In either of these post-acquisition structures, the attractive IRR of the combined entities can be significantly diluted as a result of the tax inefficiency that rears its ugly head in the form of double taxation in a cross-border context. All of this translates into a higher post-acquisition effective tax rate, which works directly against the IRR models that may have underestimated (or ignored!) the impact of such tax-inefficient post-acquisition structures.
Sophisticated U.S. tax counsel can work with the businesses to provide creative post-acquisition internal restructuring options to mitigate and eliminate such tax inefficiencies.
As icing on the cake, tax counsel may even propose a combined post-acquisition structure that creates tax benefits that were not initially contemplated in modeling the IRR. Examples of the types of tax benefits that may be created as a result of post-acquisition restructuring include reduction of subpart F income (i.e., phantom income that is taxed to the U.S. shareholders of controlled foreign corporations); tax-efficient transfer pricing (i.e., the economic allocation of income and expenses in tax jurisdictions that are more favorable to managing a company’s overall effective tax rate as supported by legal and accounting positions); and consolidation of U.S. subsidiaries into one tax group that allows for taxable losses of one subsidiary to offset taxable income of another subsidiary, while allowing all members of the tax group to share certain tax attributes.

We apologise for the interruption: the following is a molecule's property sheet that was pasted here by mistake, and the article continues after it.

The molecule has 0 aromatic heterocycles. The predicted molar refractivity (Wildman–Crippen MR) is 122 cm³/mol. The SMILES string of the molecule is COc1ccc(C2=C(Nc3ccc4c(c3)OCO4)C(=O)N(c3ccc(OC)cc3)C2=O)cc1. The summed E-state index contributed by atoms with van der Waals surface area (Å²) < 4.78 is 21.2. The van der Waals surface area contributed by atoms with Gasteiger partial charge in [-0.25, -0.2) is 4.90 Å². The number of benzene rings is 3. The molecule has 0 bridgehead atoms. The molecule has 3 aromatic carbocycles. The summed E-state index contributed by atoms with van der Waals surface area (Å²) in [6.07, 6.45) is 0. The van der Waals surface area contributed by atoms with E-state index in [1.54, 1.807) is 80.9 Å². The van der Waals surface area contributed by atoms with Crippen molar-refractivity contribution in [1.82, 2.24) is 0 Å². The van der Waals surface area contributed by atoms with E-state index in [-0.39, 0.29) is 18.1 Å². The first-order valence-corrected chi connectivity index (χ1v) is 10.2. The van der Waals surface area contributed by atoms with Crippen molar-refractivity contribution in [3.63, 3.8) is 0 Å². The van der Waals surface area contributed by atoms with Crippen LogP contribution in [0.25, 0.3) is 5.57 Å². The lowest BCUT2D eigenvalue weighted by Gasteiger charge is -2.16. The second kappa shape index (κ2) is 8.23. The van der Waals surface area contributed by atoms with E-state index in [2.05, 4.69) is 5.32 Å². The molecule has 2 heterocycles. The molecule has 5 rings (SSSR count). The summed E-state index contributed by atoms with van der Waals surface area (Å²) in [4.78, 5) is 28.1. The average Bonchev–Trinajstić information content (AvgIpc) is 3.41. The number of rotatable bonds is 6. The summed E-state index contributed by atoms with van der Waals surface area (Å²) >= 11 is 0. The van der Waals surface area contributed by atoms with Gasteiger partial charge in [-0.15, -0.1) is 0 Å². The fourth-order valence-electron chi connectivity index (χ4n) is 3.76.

Post-acquisition tax structuring may also create an efficient tax treaty network that allows withholding tax on payments from domestic or foreign companies to their foreign or domestic parents or affiliates to be reduced or entirely eliminated under the terms of a tax treaty between the jurisdictions in which the two affiliated companies are domiciled. Creating an efficient structure that allows for favorable usage of a tax treaty network can effectively mitigate double taxation, reduce cash tax outlays, and protect affiliated companies from unwittingly establishing tax nexus in foreign jurisdictions. A beneficial tax treaty network also allows U.S. companies to make tax-efficient interest payments to foreign affiliates, which reduces a U.S. company’s U.S. tax liability.
Finally, when combining tax-efficient cross-border tax restructuring with aligning affiliates in an efficient tax treaty network, foreign subsidiaries can dividend income up to a U.S. parent in a tax-efficient manner. This allows the U.S. parent to repatriate profits with reduced tax burdens.